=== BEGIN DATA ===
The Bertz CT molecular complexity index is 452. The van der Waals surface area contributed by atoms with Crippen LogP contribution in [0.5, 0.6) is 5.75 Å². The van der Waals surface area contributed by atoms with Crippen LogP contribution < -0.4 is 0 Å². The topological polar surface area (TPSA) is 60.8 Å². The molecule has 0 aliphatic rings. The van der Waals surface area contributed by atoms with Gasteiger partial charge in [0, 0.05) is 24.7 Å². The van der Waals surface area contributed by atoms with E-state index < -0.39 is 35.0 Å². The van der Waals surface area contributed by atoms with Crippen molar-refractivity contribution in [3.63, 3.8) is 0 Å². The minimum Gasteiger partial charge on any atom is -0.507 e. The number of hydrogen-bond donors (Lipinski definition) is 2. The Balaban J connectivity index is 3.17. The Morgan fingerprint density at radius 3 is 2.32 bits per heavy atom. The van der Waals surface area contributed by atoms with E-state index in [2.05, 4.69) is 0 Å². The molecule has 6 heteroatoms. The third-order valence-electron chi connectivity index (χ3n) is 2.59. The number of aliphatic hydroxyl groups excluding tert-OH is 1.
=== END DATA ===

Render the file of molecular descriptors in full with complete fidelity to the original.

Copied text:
The Bertz CT molecular complexity index is 452. The van der Waals surface area contributed by atoms with Crippen LogP contribution in [0.5, 0.6) is 5.75 Å². The van der Waals surface area contributed by atoms with Crippen LogP contribution < -0.4 is 0 Å². The topological polar surface area (TPSA) is 60.8 Å². The molecule has 0 aliphatic rings. The van der Waals surface area contributed by atoms with Gasteiger partial charge in [0, 0.05) is 24.7 Å². The van der Waals surface area contributed by atoms with E-state index < -0.39 is 35.0 Å². The van der Waals surface area contributed by atoms with Crippen molar-refractivity contribution in [3.63, 3.8) is 0 Å². The minimum Gasteiger partial charge on any atom is -0.507 e. The number of hydrogen-bond donors (Lipinski definition) is 2. The Balaban J connectivity index is 3.17. The Morgan fingerprint density at radius 3 is 2.32 bits per heavy atom. The van der Waals surface area contributed by atoms with E-state index in [2.05, 4.69) is 0 Å². The molecule has 6 heteroatoms. The third-order valence-electron chi connectivity index (χ3n) is 2.59. The number of aliphatic hydroxyl groups excluding tert-OH is 1.